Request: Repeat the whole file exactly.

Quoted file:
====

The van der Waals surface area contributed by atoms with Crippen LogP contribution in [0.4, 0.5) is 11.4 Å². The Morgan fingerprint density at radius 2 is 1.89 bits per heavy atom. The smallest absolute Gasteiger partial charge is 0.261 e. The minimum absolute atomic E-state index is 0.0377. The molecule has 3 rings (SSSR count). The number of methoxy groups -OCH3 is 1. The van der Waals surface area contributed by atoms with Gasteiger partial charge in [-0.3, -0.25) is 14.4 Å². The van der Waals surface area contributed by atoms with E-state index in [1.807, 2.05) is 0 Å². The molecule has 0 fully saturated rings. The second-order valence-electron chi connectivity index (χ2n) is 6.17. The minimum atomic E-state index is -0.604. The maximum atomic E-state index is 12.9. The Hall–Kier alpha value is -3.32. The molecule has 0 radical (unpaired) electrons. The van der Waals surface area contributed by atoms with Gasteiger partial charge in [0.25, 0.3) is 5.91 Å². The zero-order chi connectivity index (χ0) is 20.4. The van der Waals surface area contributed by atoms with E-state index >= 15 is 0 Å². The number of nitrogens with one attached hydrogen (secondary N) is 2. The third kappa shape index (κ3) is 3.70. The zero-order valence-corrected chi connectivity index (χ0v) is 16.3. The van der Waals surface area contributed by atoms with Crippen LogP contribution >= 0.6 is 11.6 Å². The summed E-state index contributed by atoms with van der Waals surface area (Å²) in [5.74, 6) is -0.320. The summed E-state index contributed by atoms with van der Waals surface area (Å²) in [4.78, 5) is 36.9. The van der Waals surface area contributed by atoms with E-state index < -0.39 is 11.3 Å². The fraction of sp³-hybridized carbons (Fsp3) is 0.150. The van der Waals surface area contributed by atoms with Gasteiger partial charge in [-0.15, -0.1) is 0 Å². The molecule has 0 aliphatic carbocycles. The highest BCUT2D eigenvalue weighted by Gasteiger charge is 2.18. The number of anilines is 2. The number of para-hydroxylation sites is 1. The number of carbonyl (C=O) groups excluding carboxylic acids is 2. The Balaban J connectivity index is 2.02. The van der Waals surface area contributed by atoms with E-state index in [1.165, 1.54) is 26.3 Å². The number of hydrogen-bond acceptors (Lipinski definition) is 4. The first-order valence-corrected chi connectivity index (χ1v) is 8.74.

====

The van der Waals surface area contributed by atoms with Crippen LogP contribution in [0.4, 0.5) is 11.4 Å². The Morgan fingerprint density at radius 2 is 1.89 bits per heavy atom. The smallest absolute Gasteiger partial charge is 0.261 e. The minimum absolute atomic E-state index is 0.0377. The molecule has 3 rings (SSSR count). The number of methoxy groups -OCH3 is 1. The van der Waals surface area contributed by atoms with Gasteiger partial charge in [-0.3, -0.25) is 14.4 Å². The van der Waals surface area contributed by atoms with E-state index in [1.807, 2.05) is 0 Å². The molecule has 0 fully saturated rings. The second-order valence-electron chi connectivity index (χ2n) is 6.17. The minimum atomic E-state index is -0.604. The maximum atomic E-state index is 12.9. The Hall–Kier alpha value is -3.32. The molecule has 0 radical (unpaired) electrons. The van der Waals surface area contributed by atoms with Gasteiger partial charge in [0.25, 0.3) is 5.91 Å². The zero-order chi connectivity index (χ0) is 20.4. The van der Waals surface area contributed by atoms with E-state index >= 15 is 0 Å². The number of nitrogens with one attached hydrogen (secondary N) is 2. The third kappa shape index (κ3) is 3.70. The zero-order valence-corrected chi connectivity index (χ0v) is 16.3. The van der Waals surface area contributed by atoms with Crippen LogP contribution >= 0.6 is 11.6 Å². The summed E-state index contributed by atoms with van der Waals surface area (Å²) in [5.74, 6) is -0.320. The summed E-state index contributed by atoms with van der Waals surface area (Å²) in [4.78, 5) is 36.9. The van der Waals surface area contributed by atoms with E-state index < -0.39 is 11.3 Å². The fraction of sp³-hybridized carbons (Fsp3) is 0.150. The van der Waals surface area contributed by atoms with Gasteiger partial charge in [-0.15, -0.1) is 0 Å². The molecule has 0 aliphatic carbocycles. The highest BCUT2D eigenvalue weighted by Gasteiger charge is 2.18. The number of anilines is 2. The number of para-hydroxylation sites is 1. The number of carbonyl (C=O) groups excluding carboxylic acids is 2. The Balaban J connectivity index is 2.02. The van der Waals surface area contributed by atoms with E-state index in [1.165, 1.54) is 26.3 Å². The number of hydrogen-bond acceptors (Lipinski definition) is 4. The first-order valence-corrected chi connectivity index (χ1v) is 8.74.